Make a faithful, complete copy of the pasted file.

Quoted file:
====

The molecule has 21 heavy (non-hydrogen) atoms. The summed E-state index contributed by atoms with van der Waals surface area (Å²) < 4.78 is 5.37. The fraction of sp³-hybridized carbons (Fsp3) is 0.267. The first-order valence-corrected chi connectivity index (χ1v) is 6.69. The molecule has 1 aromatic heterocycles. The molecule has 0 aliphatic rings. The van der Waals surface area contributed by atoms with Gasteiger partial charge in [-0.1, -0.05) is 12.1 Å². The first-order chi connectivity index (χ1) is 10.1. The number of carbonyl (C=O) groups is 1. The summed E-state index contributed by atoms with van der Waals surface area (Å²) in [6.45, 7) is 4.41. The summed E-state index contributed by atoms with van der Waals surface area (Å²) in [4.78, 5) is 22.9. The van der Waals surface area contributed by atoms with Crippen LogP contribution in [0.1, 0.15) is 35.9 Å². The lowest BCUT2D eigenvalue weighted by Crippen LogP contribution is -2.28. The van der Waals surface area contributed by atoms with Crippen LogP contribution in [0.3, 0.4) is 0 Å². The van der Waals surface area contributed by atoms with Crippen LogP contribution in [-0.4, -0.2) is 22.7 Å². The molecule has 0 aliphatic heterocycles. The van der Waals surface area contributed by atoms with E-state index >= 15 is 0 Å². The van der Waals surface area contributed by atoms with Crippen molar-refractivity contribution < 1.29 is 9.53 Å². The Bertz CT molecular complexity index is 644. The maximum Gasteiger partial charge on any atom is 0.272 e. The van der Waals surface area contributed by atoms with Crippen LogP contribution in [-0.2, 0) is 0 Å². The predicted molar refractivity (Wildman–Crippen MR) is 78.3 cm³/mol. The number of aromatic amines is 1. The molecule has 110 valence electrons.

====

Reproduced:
The molecule has 21 heavy (non-hydrogen) atoms. The summed E-state index contributed by atoms with van der Waals surface area (Å²) < 4.78 is 5.37. The fraction of sp³-hybridized carbons (Fsp3) is 0.267. The first-order valence-corrected chi connectivity index (χ1v) is 6.69. The molecule has 1 aromatic heterocycles. The molecule has 0 aliphatic rings. The van der Waals surface area contributed by atoms with Gasteiger partial charge in [-0.1, -0.05) is 12.1 Å². The first-order chi connectivity index (χ1) is 10.1. The number of carbonyl (C=O) groups is 1. The summed E-state index contributed by atoms with van der Waals surface area (Å²) in [6.45, 7) is 4.41. The summed E-state index contributed by atoms with van der Waals surface area (Å²) in [4.78, 5) is 22.9. The van der Waals surface area contributed by atoms with Crippen LogP contribution in [0.1, 0.15) is 35.9 Å². The lowest BCUT2D eigenvalue weighted by Crippen LogP contribution is -2.28. The van der Waals surface area contributed by atoms with Crippen LogP contribution in [0.3, 0.4) is 0 Å². The van der Waals surface area contributed by atoms with Crippen LogP contribution in [-0.4, -0.2) is 22.7 Å². The molecule has 0 aliphatic heterocycles. The van der Waals surface area contributed by atoms with E-state index >= 15 is 0 Å². The van der Waals surface area contributed by atoms with Crippen molar-refractivity contribution < 1.29 is 9.53 Å². The Bertz CT molecular complexity index is 644. The maximum Gasteiger partial charge on any atom is 0.272 e. The van der Waals surface area contributed by atoms with Crippen LogP contribution in [-0.2, 0) is 0 Å². The predicted molar refractivity (Wildman–Crippen MR) is 78.3 cm³/mol. The number of aromatic amines is 1. The molecule has 110 valence electrons.